Monday, March 30, 2009

There is such a profound difference between sitting in my apartment and being up at camp. I like my apartment, but I find myself growing depressed if I spend too many consecutive hours there, especially if I'm on the computer. The computer can be a window to the world, but it can also be a hobbling chain around my legs. It sucks me in sometimes, and I find myself spinning in mental circles. I think that after I finish my last school term, I'm going to take a week off from the computer - just as kind of an experiment to see if I go through withdrawals.

On the other hand, when I'm up at camp, I feel I can really breathe. The wheel of the sky spins through the night, and I can watch the moon and stars slowly spin away behind the dark silhouettes of the hills. I can see the pale shadows of deer out on the moonlit field, heads bowed as they chew, but ears alert and twitching. I can feel the cool night air refresh me and lift me. I feel that I'm making a difference in the lives of the kids who visit me in the night, whether they're homesick or have other problems. I love seeing them leave the camp office with smiles. I also love being up alone at night. There's nothing more peaceful than being out under the stars while everybody else is sleeping.

I think I'll go back out there now.
This is the first in a planned series of posts about my childhood nature experiences. I'm presenting a workshop at the upcoming AEOE conference (Association for Environmental and Outdoor Education) that touches on this subject, with a focus on reptiles and amphibians.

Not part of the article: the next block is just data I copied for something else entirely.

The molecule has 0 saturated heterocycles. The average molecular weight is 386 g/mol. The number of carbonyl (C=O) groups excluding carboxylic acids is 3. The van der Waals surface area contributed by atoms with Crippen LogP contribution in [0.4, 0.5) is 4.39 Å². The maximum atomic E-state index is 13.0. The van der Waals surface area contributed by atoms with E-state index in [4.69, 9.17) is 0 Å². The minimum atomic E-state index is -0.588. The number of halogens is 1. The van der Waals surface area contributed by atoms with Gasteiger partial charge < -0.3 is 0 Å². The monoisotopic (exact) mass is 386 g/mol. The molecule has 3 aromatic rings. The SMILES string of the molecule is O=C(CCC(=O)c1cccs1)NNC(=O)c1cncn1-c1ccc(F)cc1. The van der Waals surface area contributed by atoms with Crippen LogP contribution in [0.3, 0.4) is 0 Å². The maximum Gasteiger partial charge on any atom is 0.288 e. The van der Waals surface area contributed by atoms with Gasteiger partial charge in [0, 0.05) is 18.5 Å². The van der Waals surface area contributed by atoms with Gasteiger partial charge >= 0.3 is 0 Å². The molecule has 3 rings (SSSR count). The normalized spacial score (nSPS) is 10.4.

Toads were one of my first loves. I can remember scouring the neighborhood for them when I was a child. I don't remember the very first time I found one, but I have a very clear memory of the feeling I got when I discovered a likely hole under a rock or inside a drainage pipe. There was that undefineable toad smell too - kind of a moist, swampy odor, that served as an olfactory clue for me to follow. I would reach my hand into the hole, sometimes feeling my fingertips brushing against the rough skin of the hiding amphibian. They would puff themselves up, of course, making it impossible to pull them out of their hiding places without hurting them. I quickly discovered how to get around that. I would flush them out with water. I got pretty good at this, and soon I was able to find toads everywhere. I would bring them home and keep them for awhile, and it pains me to admit that sometimes they expired in my care. I still had a lot to learn back then. For instance, you can not successfully keep toads inside a toy Winnebago, and you shouldn't ever leave a glass terrarium or plastic bucket full of toads out in the sun. These failures did little to dampen my enthusiasm, although I'm left with some lingering adult guilt over the deaths I inadvertently caused.